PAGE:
A lawsuit filed by 21 young people against the federal government nearly five years ago in Eugene should not go to trial. That’s according to a ruling from a panel of the 9th Circuit Court of Appeals.
But attorneys for the plaintiffs in the case say it’s far from over, despite Friday’s decision.
The lawsuit demands the federal government change its energy policy and work to reverse the effects of climate change.
Seattle attorney Andrea Rodgers says two of the three judges accepted all of their arguments that youth are suffering injuries due to government conduct. But the court ruled it can do nothing to remedy that constitutional violation.
“That’s a ruling that we do not believe is well-grounded in law. I think the dissent articulated nicely why that’s incorrect,” Rodgers said. “So we intend to file a petition for review.”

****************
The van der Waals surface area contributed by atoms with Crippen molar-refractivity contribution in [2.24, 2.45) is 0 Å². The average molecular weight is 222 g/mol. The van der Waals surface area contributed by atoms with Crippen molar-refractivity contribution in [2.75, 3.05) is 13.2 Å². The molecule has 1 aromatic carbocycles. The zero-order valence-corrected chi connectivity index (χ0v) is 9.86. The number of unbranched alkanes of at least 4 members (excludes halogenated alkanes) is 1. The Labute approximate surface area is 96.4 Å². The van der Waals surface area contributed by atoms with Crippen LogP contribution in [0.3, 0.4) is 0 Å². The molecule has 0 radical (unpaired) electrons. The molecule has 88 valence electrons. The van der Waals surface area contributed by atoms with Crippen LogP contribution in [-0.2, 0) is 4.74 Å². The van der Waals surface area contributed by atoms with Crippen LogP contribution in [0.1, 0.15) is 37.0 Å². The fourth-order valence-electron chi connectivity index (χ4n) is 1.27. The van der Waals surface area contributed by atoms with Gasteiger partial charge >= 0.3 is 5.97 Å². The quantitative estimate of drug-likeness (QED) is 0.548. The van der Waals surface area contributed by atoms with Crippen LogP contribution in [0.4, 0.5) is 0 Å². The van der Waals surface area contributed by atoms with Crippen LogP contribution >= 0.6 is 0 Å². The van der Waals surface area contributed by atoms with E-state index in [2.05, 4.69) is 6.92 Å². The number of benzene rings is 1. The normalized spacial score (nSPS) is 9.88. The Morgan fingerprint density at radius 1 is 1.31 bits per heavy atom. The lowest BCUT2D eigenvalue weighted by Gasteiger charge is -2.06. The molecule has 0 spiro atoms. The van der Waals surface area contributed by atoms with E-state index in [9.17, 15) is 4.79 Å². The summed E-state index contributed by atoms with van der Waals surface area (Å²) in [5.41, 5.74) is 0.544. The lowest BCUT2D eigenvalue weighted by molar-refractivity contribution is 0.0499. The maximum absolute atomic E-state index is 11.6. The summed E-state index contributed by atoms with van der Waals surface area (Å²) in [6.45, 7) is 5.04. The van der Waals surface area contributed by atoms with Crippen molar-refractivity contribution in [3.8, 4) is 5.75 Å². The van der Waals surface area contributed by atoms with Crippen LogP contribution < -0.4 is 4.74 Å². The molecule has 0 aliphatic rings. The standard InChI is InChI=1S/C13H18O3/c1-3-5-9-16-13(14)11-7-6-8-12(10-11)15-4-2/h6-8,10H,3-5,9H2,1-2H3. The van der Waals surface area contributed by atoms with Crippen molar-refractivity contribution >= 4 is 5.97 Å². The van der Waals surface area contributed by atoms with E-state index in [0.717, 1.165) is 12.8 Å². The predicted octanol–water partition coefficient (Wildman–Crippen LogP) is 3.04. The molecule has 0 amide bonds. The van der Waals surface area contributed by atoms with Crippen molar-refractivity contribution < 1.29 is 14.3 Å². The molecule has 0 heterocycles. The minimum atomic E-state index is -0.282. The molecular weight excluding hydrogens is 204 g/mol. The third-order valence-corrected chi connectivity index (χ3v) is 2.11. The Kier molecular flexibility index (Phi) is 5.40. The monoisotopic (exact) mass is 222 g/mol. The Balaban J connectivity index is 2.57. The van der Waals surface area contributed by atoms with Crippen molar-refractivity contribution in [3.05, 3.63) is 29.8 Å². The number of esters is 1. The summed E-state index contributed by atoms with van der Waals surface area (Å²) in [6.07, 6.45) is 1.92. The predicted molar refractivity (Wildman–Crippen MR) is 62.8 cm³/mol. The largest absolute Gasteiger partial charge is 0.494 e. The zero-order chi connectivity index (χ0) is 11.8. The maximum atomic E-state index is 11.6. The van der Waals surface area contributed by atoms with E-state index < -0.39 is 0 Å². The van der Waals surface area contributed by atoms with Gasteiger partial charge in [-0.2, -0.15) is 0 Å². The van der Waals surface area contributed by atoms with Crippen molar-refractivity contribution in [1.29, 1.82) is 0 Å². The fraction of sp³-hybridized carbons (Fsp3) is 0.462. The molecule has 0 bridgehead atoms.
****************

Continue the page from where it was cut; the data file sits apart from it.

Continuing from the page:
It’s something the full court should weigh in on, she added, saying the plaintiffs are ready to go to trial and make their arguments before the 9th Circuit in San Francisco.
The lawsuit argues that federal policies — such as permits for energy projects that increase greenhouse gas emissions and cause climate change — undermine the rights of young people to life, liberty and property.
Similar lawsuits are underway in several states, including one in Washington in which Rodgers represents the plaintiffs, who are challenging Gov. Jay Inslee and the state Department of Ecology. Oral arguments are pending in that case.